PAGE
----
See for further reading: Ervin Staub, The Roots of Evil: The origins of genocide and other group violence (New York: Cambridge University Press, 1989).

Rwanda: Memory Management of the Younger Generation

Photo: Ivo Posthumus/Flickr (CC BY-NC-ND)
Photo: Ivo Posthumus/Flickr (CC BY-NC-ND)

Photo: Ivo Posthumus/Flickr (CC BY-NC-ND)

By Arja Oomkens

As 2014 marks the twentieth anniversary of the genocide in Rwanda, the country is moving away from its past but the painful burden is still vividly engraved in the minds of the Rwandan population. The difference with twenty years ago is the more prominent, and hopeful, voice of the younger generation. For children growing up in post-genocide Rwanda, life has not been easy. Many young ones lost their parents, almost everyone faced death in their immediate family and 1,2 million children were left orphaned.[1] Even for those that were born after 1994, life has not been without challenges. They are expected to remember the tragic events of the past and often have traumatic memories transposed onto them by close relatives. Even so, their voice is hopeful and their perspective of the future is bright.

That young Rwandans differ from the older generation is reflected in the way they perceive older relatives. During my research in Rwanda in the summer of 2013, many young interviewees (between 16 and 25 years old) explained that they feel that the older ones continue to live in the past while they prefer to focus on the future. In an interview, a seventeen-year-old boy from Byumba, the Northern part of Rwanda, stated that “old people are the ones that make you remember the differences… the young ones work together and play together. But once you go back home, they will make you remember that the friend you are playing with is the son of the bad guy… you know.” Another example that often came up is that marrying someone from “the other side” is not done and will most probably be prohibited by older relatives. Reasons given are that the other person is the daughter or son of someone that was responsible for the deaths in their family or, from the other perspective, that his or her family is the reason why most of “our” family is in jail. While this reasoning leads to much frustration among the youth, they are aware of the differences between the younger and older generation. One day, a Rwandan friend eloquently characterized this difference: “old people are like trees, they do not bend. For us, it is much easier.” Even though the younger generation has to deal with many imposed challenges, they do not stigmatize as much as the older one. As many young Rwandans demonstrated in their interviews, they are prone to engaging in dialogue and don’t shy away from critical assessments of their older relatives.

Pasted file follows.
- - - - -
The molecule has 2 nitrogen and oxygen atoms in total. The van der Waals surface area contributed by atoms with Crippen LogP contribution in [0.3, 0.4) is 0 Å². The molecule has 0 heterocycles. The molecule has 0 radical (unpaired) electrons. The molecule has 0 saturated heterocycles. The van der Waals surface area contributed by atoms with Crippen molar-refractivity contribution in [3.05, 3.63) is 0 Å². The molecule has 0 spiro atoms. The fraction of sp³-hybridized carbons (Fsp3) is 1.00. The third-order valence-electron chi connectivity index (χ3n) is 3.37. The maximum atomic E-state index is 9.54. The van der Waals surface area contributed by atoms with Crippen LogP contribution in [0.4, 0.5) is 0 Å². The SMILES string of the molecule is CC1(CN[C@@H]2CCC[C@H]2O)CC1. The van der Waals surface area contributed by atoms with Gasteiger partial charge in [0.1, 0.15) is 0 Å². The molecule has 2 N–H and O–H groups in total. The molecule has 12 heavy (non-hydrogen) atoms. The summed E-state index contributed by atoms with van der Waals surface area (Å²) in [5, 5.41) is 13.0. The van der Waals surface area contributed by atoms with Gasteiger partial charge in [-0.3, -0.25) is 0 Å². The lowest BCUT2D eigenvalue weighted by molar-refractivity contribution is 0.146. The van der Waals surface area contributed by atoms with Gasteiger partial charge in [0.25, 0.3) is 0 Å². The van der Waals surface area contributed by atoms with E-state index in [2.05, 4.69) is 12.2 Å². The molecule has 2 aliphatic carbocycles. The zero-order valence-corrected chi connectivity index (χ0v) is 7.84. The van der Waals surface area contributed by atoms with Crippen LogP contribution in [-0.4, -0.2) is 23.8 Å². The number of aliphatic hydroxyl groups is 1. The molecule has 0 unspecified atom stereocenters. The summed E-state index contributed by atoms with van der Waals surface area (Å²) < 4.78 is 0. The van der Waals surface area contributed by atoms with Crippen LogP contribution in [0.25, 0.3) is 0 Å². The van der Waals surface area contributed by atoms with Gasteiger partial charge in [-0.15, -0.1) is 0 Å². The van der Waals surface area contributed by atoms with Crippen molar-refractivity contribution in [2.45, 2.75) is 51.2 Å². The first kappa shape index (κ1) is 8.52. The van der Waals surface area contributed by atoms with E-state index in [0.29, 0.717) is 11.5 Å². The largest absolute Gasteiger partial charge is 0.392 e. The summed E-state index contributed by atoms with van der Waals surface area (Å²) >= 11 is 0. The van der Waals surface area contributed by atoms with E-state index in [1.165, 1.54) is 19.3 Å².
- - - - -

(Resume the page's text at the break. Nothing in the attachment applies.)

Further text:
How did the context of post-genocide Rwanda create a social space to develop these young and bright perspectives of the future? One of the most important reasons is the top priority of the RPF-led government to create access to education. Rwanda has seen remarkable improvements in enrollment rates at primary schools. In 1997, there was a primary net enrollment rate (NER) of 65,3 percent, which rose to approximately 94,2 percent in 2008. With a NER average of 70 percent in 2006 for the whole of Sub-Saharan Africa, Rwanda finds itself well above average. With this grand improvement for primary education, Rwanda has evidently invested in the future of the young generation. In doing so, the government has created the foundation for further stabilization of the country.

Yet, Rwanda’s educational policies make it questionable whether these high access rates to primary education are truly promising for its youth. According to the government of Rwanda, the education system has to train citizens to be “free of any type of discrimination, exclusion and favoritism and thus contributing to the promotion of peace…” Ethnic differentiation is forbidden by government policy: All Rwandans belong to the same identity and must act accordingly.

Hence, in school, the youth learns not to criticize in order to attain the politicized purpose of national unity. The outcome of this policy is meant to be beneficial, as it is supposed to encourage the aspirations of the youth to live in an integrated and peaceful society. Yet, the downside is that critical thinking is not allowed outside the boundaries of the government-approved narrative. Therefore, to talk politics in Rwanda is a practice that makes its citizens nervous, as they are afraid to say anything that could be interpreted as criticism towards the government. This stands in sharp contrast with the earlier described mind-set of the progressive younger generation – who have shown themselves to be excellent critical thinkers when it comes to their perception of the “undbendable” older generation.

If young Rwandans already show that they are willing to work and play together and are able to move away from the embittered mindset of the older generation, it seems that there is space to allow critical thinking, especially on a political level. Critical thinking, in the form of open dialogue, allows young Rwandans to become objects, and not just subjects, on the road towards peace. Instead of their memories being managed by one imposed narrative, the younger generation must be given the possibility to manage their own memory and transform this into positive action.

[1] Paul Geltman and Eric Stover. 1997. “Genocide and the Plight of Rwanda’s children: letter from Kigali.” Journal of the American Medicial Association 277(4): 289 – 294.